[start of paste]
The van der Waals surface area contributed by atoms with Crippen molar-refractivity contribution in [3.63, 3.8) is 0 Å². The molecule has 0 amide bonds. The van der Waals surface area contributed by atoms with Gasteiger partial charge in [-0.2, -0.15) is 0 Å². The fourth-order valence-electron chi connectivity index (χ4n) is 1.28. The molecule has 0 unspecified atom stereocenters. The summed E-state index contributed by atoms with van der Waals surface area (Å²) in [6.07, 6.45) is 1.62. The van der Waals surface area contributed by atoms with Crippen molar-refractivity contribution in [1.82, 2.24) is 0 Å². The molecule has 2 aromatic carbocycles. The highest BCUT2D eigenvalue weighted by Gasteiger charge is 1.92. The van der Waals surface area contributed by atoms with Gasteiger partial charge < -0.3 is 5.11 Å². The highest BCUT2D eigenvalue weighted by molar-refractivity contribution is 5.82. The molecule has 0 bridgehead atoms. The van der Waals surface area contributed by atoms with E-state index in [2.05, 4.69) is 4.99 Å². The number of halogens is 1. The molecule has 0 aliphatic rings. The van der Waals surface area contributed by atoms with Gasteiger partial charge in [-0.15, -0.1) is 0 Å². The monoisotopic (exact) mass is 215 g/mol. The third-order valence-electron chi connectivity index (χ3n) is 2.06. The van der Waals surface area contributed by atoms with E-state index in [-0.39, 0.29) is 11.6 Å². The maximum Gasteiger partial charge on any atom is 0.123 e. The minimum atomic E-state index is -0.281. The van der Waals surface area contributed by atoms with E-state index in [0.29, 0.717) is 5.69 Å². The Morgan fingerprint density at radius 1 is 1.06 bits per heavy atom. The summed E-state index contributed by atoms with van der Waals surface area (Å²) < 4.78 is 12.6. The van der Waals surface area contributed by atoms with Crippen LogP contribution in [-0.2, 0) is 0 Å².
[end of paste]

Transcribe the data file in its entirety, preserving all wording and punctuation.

The van der Waals surface area contributed by atoms with Crippen molar-refractivity contribution in [3.63, 3.8) is 0 Å². The molecule has 0 amide bonds. The van der Waals surface area contributed by atoms with Gasteiger partial charge in [-0.2, -0.15) is 0 Å². The fourth-order valence-electron chi connectivity index (χ4n) is 1.28. The molecule has 0 unspecified atom stereocenters. The summed E-state index contributed by atoms with van der Waals surface area (Å²) in [6.07, 6.45) is 1.62. The van der Waals surface area contributed by atoms with Crippen molar-refractivity contribution in [1.82, 2.24) is 0 Å². The molecule has 2 aromatic carbocycles. The highest BCUT2D eigenvalue weighted by Gasteiger charge is 1.92. The van der Waals surface area contributed by atoms with Gasteiger partial charge < -0.3 is 5.11 Å². The highest BCUT2D eigenvalue weighted by molar-refractivity contribution is 5.82. The molecule has 0 bridgehead atoms. The van der Waals surface area contributed by atoms with E-state index in [2.05, 4.69) is 4.99 Å². The number of halogens is 1. The molecule has 0 aliphatic rings. The van der Waals surface area contributed by atoms with Gasteiger partial charge in [-0.15, -0.1) is 0 Å². The monoisotopic (exact) mass is 215 g/mol. The third-order valence-electron chi connectivity index (χ3n) is 2.06. The van der Waals surface area contributed by atoms with E-state index in [-0.39, 0.29) is 11.6 Å². The maximum Gasteiger partial charge on any atom is 0.123 e. The minimum atomic E-state index is -0.281. The van der Waals surface area contributed by atoms with E-state index in [0.29, 0.717) is 5.69 Å². The Morgan fingerprint density at radius 1 is 1.06 bits per heavy atom. The summed E-state index contributed by atoms with van der Waals surface area (Å²) < 4.78 is 12.6. The van der Waals surface area contributed by atoms with Crippen LogP contribution in [-0.2, 0) is 0 Å².